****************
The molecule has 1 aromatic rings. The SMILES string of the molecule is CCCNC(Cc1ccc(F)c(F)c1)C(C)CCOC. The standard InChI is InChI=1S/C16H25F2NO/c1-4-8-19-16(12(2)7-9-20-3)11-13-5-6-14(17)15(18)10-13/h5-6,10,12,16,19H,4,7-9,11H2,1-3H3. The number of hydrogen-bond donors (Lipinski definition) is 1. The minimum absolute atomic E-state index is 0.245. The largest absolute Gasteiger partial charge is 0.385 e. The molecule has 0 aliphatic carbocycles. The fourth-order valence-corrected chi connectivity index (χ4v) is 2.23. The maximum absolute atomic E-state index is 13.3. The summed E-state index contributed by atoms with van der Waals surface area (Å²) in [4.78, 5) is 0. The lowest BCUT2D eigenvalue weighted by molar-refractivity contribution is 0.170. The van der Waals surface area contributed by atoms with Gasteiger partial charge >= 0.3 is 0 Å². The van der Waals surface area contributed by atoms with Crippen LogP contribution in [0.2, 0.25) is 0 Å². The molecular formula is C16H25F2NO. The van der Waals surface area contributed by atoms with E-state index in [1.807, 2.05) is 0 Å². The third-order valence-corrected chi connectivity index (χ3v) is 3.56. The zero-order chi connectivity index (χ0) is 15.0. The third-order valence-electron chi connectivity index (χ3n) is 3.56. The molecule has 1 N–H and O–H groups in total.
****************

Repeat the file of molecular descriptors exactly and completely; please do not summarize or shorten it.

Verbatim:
The molecule has 1 aromatic rings. The SMILES string of the molecule is CCCNC(Cc1ccc(F)c(F)c1)C(C)CCOC. The standard InChI is InChI=1S/C16H25F2NO/c1-4-8-19-16(12(2)7-9-20-3)11-13-5-6-14(17)15(18)10-13/h5-6,10,12,16,19H,4,7-9,11H2,1-3H3. The number of hydrogen-bond donors (Lipinski definition) is 1. The minimum absolute atomic E-state index is 0.245. The largest absolute Gasteiger partial charge is 0.385 e. The molecule has 0 aliphatic carbocycles. The fourth-order valence-corrected chi connectivity index (χ4v) is 2.23. The maximum absolute atomic E-state index is 13.3. The summed E-state index contributed by atoms with van der Waals surface area (Å²) in [4.78, 5) is 0. The lowest BCUT2D eigenvalue weighted by molar-refractivity contribution is 0.170. The van der Waals surface area contributed by atoms with Gasteiger partial charge >= 0.3 is 0 Å². The van der Waals surface area contributed by atoms with Crippen LogP contribution in [0.2, 0.25) is 0 Å². The molecular formula is C16H25F2NO. The van der Waals surface area contributed by atoms with E-state index in [1.807, 2.05) is 0 Å². The third-order valence-corrected chi connectivity index (χ3v) is 3.56. The zero-order chi connectivity index (χ0) is 15.0. The third-order valence-electron chi connectivity index (χ3n) is 3.56. The molecule has 1 N–H and O–H groups in total.